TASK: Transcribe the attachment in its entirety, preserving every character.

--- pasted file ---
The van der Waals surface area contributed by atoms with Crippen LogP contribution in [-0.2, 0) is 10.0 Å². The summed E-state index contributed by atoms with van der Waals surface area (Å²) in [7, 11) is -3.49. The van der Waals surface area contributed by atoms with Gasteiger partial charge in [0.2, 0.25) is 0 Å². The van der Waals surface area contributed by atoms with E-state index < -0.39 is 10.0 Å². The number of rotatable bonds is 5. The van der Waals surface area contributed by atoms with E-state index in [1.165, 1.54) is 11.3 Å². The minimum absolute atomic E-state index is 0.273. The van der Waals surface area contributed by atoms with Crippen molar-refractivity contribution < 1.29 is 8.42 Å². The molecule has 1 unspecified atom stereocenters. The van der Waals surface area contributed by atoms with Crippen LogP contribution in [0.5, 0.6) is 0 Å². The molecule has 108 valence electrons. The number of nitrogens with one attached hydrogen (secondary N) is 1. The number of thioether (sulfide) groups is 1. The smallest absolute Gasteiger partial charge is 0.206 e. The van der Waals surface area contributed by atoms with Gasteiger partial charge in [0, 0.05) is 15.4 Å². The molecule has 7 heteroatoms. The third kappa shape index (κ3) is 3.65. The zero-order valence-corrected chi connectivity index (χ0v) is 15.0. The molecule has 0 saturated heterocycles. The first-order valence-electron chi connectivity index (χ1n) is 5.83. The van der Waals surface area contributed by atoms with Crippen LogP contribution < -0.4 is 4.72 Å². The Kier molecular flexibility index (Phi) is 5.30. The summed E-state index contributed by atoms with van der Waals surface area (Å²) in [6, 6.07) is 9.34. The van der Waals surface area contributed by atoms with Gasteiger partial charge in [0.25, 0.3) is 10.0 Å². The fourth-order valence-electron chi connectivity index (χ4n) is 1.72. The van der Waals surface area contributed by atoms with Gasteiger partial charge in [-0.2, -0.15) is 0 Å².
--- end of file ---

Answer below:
The van der Waals surface area contributed by atoms with Crippen LogP contribution in [-0.2, 0) is 10.0 Å². The summed E-state index contributed by atoms with van der Waals surface area (Å²) in [7, 11) is -3.49. The van der Waals surface area contributed by atoms with Gasteiger partial charge in [0.2, 0.25) is 0 Å². The van der Waals surface area contributed by atoms with E-state index < -0.39 is 10.0 Å². The number of rotatable bonds is 5. The van der Waals surface area contributed by atoms with E-state index in [1.165, 1.54) is 11.3 Å². The minimum absolute atomic E-state index is 0.273. The van der Waals surface area contributed by atoms with Crippen molar-refractivity contribution < 1.29 is 8.42 Å². The molecule has 1 unspecified atom stereocenters. The van der Waals surface area contributed by atoms with Crippen LogP contribution in [0.5, 0.6) is 0 Å². The molecule has 108 valence electrons. The number of nitrogens with one attached hydrogen (secondary N) is 1. The number of thioether (sulfide) groups is 1. The smallest absolute Gasteiger partial charge is 0.206 e. The van der Waals surface area contributed by atoms with Gasteiger partial charge in [0, 0.05) is 15.4 Å². The molecule has 7 heteroatoms. The third kappa shape index (κ3) is 3.65. The zero-order valence-corrected chi connectivity index (χ0v) is 15.0. The molecule has 0 saturated heterocycles. The first-order valence-electron chi connectivity index (χ1n) is 5.83. The van der Waals surface area contributed by atoms with Crippen LogP contribution < -0.4 is 4.72 Å². The Kier molecular flexibility index (Phi) is 5.30. The summed E-state index contributed by atoms with van der Waals surface area (Å²) in [6, 6.07) is 9.34. The van der Waals surface area contributed by atoms with Gasteiger partial charge in [0.25, 0.3) is 10.0 Å². The fourth-order valence-electron chi connectivity index (χ4n) is 1.72. The van der Waals surface area contributed by atoms with Gasteiger partial charge in [-0.2, -0.15) is 0 Å².